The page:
Des Walsh

Interviewed and with an introduction by Philip Moscovitch

It's mid-afternoon, the day of Des Walsh's 47th birthday, and he's pouring himself a celebratory glass of black rum. Tomorrow, the mini-series Random Passage has its Canadian premiere at the St. John's International Women's Film and Video Festival, where two-and-a-half episodes will screen to a sold-out audience. The eight-hour mini-series, which Walsh wrote, airs on CBC-TV beginning January 27th. Based on Bernice Morgan's books Random Passage and Waiting for Time, it is the story of the first settlers of the fictional Cape Random in Newfoundland. A small group of outcasts, they cling to life on the Cape, supplied only by a schooner that sails into their harbour twice a year.

Random Passage is Walsh's second mini-series, but the first he's written solo. He co-wrote screenplays for the two-part The Boys of St. Vincent inspired by the true story of abuse at Catholic orphanages like Mount Cashel in Newfoundland - has three longform projects in development, and eight produced plays to his credit. But Walsh seems himself primarily as a poet. And he's a Newfoundlander with no interest in seeking his screenwriting fortune elsewhere.

You consider yourself a poet first and foremost?

Poetry is my first love as a writer. I've made a snide comment to people that I'm a poet who writes screenplays to make a living. I love the whole process of poetry. I love the final product when it works. Your poetry stays your own. Screenwriting possibly becomes the producer's or the director's - and sometimes it even becomes the actor's.

I get more excited over poetry when it works than anything else. I'm 47 now, and I've been writing poems all my life - but I still feel that enthusiasm when the thing works. I love it, I really do. Unfortunately it's not something you can do to feed yourself.

Did you hesitate when producer Barb Doran approached you about writing Random Passage?
When I was first approached, I was quite hesitant. I wasn't sure I was the right one to do it. It's a woman's story, and it's Newfoundland through women's eyes - and I thought, 'Shit, how do I get into these characters?' But Barbara had faith in me from the early days.

Then I reread the books as a screenwriter, and thought I could do it justice. What helped me the most was my own background as a Newfoundlander and my family background. It wasn't hard to write the characters, because I started basing some of them on my own family. There were so many similarities. It wasn't anything really alien to me in that sense but it was just such a daunting task.

Did you try to follow the books as much as possible?

Bernice has created great characters memorable characters and story. But a book is a book and a screenplay is a screenplay. After awhile, there was no dealing with the book anymore. Then I was working off the screenplay. I was almost ready to shout, 'Don't mention the fucking book to me anymore!'

When you're adapting, you've got to decide what to use and what to create. And once you start working off the screenplay itself, you have to write so many new scenes that weren't in the book in order to bridge things you've created. It's like a puzzle. It's enough of a puzzle when you're writing a two-hour show. With eight hours, it's even more of a puzzle.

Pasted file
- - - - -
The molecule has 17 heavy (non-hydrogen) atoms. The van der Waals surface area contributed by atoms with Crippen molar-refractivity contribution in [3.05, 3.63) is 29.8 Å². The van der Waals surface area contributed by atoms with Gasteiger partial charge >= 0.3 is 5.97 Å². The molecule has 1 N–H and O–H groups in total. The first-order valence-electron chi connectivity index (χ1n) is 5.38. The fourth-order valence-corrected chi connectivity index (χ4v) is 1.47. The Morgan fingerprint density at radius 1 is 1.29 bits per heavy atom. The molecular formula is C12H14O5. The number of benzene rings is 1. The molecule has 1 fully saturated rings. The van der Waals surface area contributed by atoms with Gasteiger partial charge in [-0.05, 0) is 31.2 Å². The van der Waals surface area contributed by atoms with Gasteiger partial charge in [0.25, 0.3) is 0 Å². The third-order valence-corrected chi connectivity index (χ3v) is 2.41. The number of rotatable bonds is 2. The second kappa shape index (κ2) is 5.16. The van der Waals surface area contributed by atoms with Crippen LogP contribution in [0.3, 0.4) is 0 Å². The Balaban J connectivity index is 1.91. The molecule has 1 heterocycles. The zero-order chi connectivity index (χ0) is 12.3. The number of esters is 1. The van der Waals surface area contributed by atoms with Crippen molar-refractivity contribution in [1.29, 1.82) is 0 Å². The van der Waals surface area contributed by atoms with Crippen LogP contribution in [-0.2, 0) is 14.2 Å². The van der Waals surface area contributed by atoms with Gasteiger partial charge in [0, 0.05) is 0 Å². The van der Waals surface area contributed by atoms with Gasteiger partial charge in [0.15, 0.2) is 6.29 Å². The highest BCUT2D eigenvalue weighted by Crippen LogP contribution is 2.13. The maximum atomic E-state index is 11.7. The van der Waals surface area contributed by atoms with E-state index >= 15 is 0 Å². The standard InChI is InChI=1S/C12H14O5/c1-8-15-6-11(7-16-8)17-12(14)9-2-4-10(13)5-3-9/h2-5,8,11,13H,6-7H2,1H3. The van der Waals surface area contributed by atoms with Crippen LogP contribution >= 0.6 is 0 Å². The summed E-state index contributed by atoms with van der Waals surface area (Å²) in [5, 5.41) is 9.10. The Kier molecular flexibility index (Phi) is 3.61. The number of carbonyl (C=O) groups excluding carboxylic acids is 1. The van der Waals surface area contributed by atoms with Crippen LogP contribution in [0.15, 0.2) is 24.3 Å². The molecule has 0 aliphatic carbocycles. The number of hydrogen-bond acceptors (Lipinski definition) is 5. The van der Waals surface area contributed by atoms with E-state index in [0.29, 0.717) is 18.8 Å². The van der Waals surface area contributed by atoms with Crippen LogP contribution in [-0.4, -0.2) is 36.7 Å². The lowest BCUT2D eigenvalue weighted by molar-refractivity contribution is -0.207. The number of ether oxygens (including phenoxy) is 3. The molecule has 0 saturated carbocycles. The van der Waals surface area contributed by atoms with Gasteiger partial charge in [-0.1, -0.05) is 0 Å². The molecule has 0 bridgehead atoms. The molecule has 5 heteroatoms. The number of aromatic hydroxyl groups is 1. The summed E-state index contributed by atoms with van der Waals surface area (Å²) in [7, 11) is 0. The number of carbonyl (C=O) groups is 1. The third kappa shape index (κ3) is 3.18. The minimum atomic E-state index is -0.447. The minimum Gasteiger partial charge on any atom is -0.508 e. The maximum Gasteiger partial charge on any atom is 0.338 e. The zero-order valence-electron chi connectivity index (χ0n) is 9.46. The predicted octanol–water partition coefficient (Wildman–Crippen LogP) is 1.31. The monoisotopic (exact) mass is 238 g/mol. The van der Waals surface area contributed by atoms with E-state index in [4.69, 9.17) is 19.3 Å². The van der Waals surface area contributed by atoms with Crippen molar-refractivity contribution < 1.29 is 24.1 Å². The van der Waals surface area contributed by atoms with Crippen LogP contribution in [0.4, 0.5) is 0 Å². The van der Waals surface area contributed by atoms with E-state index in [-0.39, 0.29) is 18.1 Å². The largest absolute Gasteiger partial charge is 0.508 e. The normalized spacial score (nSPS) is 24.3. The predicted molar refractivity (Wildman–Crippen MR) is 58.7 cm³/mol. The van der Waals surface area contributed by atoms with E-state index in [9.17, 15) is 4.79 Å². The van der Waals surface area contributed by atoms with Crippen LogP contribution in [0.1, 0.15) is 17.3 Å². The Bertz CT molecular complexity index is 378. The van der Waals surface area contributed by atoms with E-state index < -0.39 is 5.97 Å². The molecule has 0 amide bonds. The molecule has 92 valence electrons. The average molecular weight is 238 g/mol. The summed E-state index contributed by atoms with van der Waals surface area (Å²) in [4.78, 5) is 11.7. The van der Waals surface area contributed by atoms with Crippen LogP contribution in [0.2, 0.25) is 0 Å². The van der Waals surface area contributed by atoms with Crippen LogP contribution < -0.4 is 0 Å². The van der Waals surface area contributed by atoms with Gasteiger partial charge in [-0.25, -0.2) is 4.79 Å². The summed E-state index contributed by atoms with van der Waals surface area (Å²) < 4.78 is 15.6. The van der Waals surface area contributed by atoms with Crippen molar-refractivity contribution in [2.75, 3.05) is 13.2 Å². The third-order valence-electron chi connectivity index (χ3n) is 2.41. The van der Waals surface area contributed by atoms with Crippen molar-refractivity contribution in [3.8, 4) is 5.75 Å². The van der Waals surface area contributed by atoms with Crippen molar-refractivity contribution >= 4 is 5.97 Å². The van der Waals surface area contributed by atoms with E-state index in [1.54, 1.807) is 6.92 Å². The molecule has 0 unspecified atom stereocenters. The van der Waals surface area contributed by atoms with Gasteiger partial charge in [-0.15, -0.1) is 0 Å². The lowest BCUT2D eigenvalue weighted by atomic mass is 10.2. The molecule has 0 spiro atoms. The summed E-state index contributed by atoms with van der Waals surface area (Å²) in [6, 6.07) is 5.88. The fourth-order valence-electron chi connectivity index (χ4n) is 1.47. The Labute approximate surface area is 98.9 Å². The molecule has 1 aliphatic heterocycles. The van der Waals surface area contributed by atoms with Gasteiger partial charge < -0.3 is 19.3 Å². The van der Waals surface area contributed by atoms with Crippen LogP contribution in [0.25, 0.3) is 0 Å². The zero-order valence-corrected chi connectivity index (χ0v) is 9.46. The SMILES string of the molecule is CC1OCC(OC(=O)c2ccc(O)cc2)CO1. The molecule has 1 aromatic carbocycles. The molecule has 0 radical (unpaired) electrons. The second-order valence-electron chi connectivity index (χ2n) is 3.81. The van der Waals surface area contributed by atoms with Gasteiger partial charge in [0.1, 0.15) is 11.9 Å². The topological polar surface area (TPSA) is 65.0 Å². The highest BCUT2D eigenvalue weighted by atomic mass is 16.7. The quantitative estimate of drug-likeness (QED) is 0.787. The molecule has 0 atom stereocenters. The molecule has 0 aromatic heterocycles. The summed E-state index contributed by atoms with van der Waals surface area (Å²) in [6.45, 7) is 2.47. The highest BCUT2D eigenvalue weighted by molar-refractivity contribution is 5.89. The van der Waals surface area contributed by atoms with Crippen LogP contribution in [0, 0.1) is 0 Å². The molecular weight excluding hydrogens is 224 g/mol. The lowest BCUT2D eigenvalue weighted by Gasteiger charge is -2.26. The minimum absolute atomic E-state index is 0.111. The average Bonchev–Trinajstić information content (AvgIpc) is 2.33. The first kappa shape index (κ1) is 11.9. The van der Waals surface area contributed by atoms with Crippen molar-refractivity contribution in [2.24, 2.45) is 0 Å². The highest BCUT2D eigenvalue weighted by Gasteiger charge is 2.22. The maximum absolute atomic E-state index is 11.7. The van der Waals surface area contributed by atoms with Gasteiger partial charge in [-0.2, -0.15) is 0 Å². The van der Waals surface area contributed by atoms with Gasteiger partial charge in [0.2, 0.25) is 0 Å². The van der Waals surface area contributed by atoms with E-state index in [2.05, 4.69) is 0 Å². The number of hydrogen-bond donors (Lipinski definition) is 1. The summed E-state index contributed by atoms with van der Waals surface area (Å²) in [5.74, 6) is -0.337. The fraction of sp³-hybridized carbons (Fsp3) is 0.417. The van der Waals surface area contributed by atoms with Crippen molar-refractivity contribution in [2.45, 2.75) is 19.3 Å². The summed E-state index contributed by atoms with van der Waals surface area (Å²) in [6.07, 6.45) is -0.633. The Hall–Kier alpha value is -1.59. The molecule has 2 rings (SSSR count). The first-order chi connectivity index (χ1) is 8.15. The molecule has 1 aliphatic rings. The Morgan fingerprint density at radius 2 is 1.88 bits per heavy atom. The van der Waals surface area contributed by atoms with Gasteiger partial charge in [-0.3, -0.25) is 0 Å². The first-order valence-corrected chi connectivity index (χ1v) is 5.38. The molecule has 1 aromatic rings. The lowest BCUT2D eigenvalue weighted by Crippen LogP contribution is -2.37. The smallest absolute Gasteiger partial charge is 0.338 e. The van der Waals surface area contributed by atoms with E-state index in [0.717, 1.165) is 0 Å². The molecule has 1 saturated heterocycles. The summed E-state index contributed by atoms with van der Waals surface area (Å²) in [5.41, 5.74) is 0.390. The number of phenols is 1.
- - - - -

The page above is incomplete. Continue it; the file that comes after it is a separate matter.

You say your strength is dialogue. Is it more important to you than structure?

Newfoundland is such an oral-based culture. Sometimes when I write a scene, I read it into a tape recorder with no one around and then I play it back to see how real it sounds. I just think dialogue is so important. I know story and structure are too, but if you don't believe what people are saying you don't pay much attention to the structure. You've got to believe what they're saying.

I think publishing and reading poetry for 25 years has given me an appreciation for the sound of the language - and it excites me. I love it when I get to the point of actually writing dialogue writing the scenes. Once I open a scene and have the first line come out of someone's mouth I write it. I bang it out and let the people talk.

I've heard that when you want to write you head for a small house in Trinity, where you lead a fairly monastic life.

I go to Trinity the first of May and come back at the end of October. It's great.There's a bar there and the people that own it are friends of mine. I go to the bar in the evenings and work in the day. I own a boat with the fellow who owns the bar, and I poke around a bit. My house is not a big social centre. When I'm working I'm working, and when I'm not I'm at the bar. I don't know if you'd call that monastic. I'd probably spend all my time out in Trinity, but my kids (they're 18 and 20) are in St. John's and I like to be near them.

Do you ever worry about being pigeon-holed as a Newfoundland writer?

I am a Newfoundland writer. I'm a writer from Newfoundland. I have no interest in writing anything else you know, like that old line, write what you know. I'm quite comfortable. After The Boys I was contacted by a company in Quebec to do something on Duplessis, and I said, 'You're fucking crazy. There are lots of good writers in Quebec.'

Obviously I'm very much a part of this place. I'm not going anywhere. I don't like travelling, and I don't like flying. I like it even less now, after September 11th. I really feel like a stranger when I'm away. When I go to Toronto or Montreal for work that's fine - we get work done - but there's no feeling of country there for me.

There are a lot of good things happening here. Jesus, we've been kicked around a lot. But it's a glorious day today, so there's hope.

The complete interview is available in the printed version of Canadian Screenwriter, Winter 2001.


Canadian Screenwriter summer 2017 is on newsstands now. View excerpts, and subscribe here.

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